Update: NashvillePost said 3 November 2017 that Chris Ferrell has stepped down from the Southcomm CEO post. Earlier: According to a 10 December 2016 report by The Tennessean: Disagreement among Solidus LPs regarding investments in publisher Southcomm apparently among factors in MP Townes Duncan stepping down from that role, contemplating new fund and apparently still high on Southcomm. Bonaiuto has long since departed. Our 2015 story follows. -Ed.
CHRIS FERRELL, the founder and CEO of Solidus-backed Southcomm, is stepping into a full-on Operations role as president. Newly joined CEO Paul Bonaiuto has assumed the Southcomm helm.
Bonaiuto was previously the CFO of Wisconsin-based Cygnus Business Media, which was acquired by Southcomm on undisclosed terms within the past year, through two transactions. Bonaiuto and Southcomm's Cygnus holding remain based in Wisconsin.
Nashville-based Solidus remains majority owner of Southcomm, with Solidus Founder Townes Duncan serving as Southcomm's chairman, Ferrell confirmed. Bonaiuto's office said he was out today. This story will be updated as warranted.
Ferrell, a 45-year-old Jacksonville native who arrived Nashville 23 years ago, told VNC that Southcomm is generating about $65MM annual revenue, is profitable and has now doubled its workforce to about 420.
Further M&A activity is not likely near-term, said Ferrell, emphasizing the need to integrate Cygnus holdings and otherwise strengthen businesses within the Southcomm portfolio.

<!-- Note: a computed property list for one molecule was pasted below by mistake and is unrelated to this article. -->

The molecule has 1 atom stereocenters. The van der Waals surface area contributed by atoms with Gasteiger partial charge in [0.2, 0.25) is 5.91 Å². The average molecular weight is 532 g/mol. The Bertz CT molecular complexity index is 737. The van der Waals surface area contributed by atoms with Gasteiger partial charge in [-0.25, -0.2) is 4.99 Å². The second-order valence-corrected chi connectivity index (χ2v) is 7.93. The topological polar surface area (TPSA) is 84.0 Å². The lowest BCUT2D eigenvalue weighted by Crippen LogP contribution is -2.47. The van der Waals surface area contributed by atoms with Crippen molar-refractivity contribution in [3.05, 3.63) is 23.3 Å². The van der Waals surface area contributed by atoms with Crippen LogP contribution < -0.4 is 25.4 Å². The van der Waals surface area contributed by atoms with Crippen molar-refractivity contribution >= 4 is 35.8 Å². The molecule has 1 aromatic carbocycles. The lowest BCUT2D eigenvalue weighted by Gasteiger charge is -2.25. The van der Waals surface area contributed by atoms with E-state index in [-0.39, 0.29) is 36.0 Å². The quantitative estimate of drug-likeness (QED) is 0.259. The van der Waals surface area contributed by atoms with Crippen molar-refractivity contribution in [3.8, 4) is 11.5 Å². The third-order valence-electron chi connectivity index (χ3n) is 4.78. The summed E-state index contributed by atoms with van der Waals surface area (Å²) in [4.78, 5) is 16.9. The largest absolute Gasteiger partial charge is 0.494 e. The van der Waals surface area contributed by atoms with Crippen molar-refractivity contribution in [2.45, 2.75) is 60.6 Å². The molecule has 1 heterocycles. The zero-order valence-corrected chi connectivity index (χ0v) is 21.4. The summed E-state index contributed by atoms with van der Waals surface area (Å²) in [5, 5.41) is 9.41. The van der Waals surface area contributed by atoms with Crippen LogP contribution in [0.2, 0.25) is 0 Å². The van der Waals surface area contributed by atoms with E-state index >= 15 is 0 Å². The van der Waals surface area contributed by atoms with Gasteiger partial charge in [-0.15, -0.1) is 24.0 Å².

The logic of Bonaiuto becoming CEO, with Ferrell returning to the operations role he loves, was clear from early in the acquisition process, said Ferrell.
Asked jokingly whether or not he might now run for Mayor of Nashville in the upcoming cycle, Ferrell said he expects to be too busy for that. Ferrell once served on Nashville Metro Council and once pursued the vice mayor's post.
Prior to joining Cygnus about five years ago, Bonaiuto was EVP-CFO of Wisconsin-based Journal Communications, from which he retired; and, still-earlier, was EVP of a Delaware-based boutique private-equity investment firm, The Peterson Group, according to information online.
Though declining to discuss the matter in detail, Ferrell confirmed that he has changes in the works for, among other things, Southcomm's 10-paper group of "Medical News" publications targeting key markets in the region. Business-media experts from Cygna will play influential roles in strengthening those publications, said Ferrell.
Ferrell also said SouthernAlpha, a previously independent, but closely allied tech-oriented blog based in Nashville and serving the Southeastern U.S., is to be brought into Southcomm. SouthernAlpha Editor Kelley Boothe has recently been writing for sister business-news outlet, NashvillePost.com, with increasing frequency, he acknowledged.
Southcomm has for somet time vied for the top of the leaderboard as owner of alternative weeklies, including Nashville Scene. The company owns a total six such weeklies, here and in Atlanta, Tampa, Cincinnati, Kansas City and Washington, D.C.
In addition to NashvillePost.com (founded independently in 1999 by David Fox and Bill Carey, who have long-since gone on to other things), the company owns Southcomm Publishing; two NFOCUS titles (Louisville and Nashville); and, Florence, Ky.-based Target Marketing, which produces maps as marketing and fundraising vehicles for chambers of commerce.
It supports client advertising needs through its Southcomm Digital agency, which is run by David Walker, based in the D.C. area. And, said Ferrell, Southcomm plans to expand its Events programming and management business.
The Cygnus opportunity involved an auction process. Southcomm relied on Nashville bankers Iroquois Capital (principally, Linda Costello, a former Avondale Partners exec) for support on that front. Connecticut-based Credit Value Partners provided debt financing, said Ferrell.
Southcomm's other advisors have included Dodson Parker Behm & Capparella (principally, Tracy Kane) for legal services, and LBMC for accounting. VNC